Warm weather has made it easier for those who are able to walk to Giant Eagle or Marc's. But, not everyone is particularly mobile or owns a car so another challenge has been that the BSC Transportation Service is not operating at this time, also as part of the shut down order. The BSC has benefited from donations of food via the Lakewood Community Services Center. Aladdin's Eatery and the Root Cafe have also delivered reasonably priced boxed lunches. Other local restaurants may participate as well. 

To help fill voids, Channel 167 was established by the BSC as an addition to the in-house senior cable system. It provides information, entertainment (some of it from residents) and even exercise options such as chair yoga. A hot-line has been established during the crisis, and the Westerly administrative staff includes service coordinators to assist the needs of those in the complex.

More resident feedback was offered by Ann Gillett who had a career as a medical social worker. She shared her respect for health care workers, ER staff and first responders. Having also worked in the mental health field, she understands the importance of socialization. Joe Higgins, a deacon, misses attending services at Jonas Temple in Cleveland. "It messes with your head," is how he summed up being away from others while receiving spiritual nourishment. He has compensated by watching ministries on tv and began visiting New Life Church in Lakewood. Concerning the virus itself, resident Dennis wonders, "Could it ever happen to me?" He also does not want to catch it and pass it on to someone else.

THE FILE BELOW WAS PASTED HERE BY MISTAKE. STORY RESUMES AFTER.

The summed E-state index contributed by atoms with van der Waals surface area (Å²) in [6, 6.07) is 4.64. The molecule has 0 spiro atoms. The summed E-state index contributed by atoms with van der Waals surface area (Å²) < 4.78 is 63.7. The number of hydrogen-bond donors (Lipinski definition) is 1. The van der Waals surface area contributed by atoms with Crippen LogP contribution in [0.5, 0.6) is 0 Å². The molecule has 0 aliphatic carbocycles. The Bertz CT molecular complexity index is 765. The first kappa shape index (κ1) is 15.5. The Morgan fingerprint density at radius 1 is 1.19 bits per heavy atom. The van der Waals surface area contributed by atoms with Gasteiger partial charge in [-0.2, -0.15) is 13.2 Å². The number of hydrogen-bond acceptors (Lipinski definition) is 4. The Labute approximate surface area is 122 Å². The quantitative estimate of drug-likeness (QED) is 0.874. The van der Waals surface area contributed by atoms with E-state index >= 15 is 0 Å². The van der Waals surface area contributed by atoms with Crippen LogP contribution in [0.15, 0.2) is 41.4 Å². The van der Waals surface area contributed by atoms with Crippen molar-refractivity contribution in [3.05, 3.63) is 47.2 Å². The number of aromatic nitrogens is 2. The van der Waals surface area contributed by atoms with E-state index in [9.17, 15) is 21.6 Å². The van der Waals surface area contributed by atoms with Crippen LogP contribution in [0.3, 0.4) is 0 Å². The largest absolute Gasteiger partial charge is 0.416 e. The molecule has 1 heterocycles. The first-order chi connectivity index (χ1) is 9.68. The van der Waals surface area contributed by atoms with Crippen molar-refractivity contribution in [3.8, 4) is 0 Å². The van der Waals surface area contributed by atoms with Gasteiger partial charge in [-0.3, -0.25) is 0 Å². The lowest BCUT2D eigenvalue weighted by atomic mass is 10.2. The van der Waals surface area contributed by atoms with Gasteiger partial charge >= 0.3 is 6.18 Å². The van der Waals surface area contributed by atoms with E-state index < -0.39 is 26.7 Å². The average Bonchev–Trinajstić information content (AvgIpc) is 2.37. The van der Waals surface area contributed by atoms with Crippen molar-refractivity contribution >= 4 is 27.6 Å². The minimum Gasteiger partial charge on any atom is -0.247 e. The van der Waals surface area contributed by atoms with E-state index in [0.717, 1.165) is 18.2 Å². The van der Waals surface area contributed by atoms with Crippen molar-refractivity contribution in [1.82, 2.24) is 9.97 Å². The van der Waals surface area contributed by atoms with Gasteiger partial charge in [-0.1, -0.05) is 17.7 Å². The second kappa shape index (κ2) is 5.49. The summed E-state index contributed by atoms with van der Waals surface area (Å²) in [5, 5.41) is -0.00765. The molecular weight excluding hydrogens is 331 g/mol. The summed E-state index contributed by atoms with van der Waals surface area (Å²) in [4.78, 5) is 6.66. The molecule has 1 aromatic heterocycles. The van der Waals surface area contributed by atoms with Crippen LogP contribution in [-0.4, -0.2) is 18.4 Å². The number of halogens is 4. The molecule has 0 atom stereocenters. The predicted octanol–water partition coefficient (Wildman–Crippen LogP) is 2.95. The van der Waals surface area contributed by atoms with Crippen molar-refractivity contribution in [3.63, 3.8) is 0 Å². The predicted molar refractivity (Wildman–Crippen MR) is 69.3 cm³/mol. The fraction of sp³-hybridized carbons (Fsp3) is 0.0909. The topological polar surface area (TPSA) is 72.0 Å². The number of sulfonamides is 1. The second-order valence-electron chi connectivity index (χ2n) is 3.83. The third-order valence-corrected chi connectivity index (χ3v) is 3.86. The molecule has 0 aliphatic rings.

As a preventative measure, masks have been distributed by Westerly management and the BSC (including those made by a former associate). Others have been created by residents for themselves or to offer to neighbors. Resident "Chatty Kathy" demonstrated a great deal of humor by ordering a black mask with an image of a large zipper across her mouth! Joe Higgins revealed he has stressed the importance of wearing a mask to his grandchildren and great grandchildren.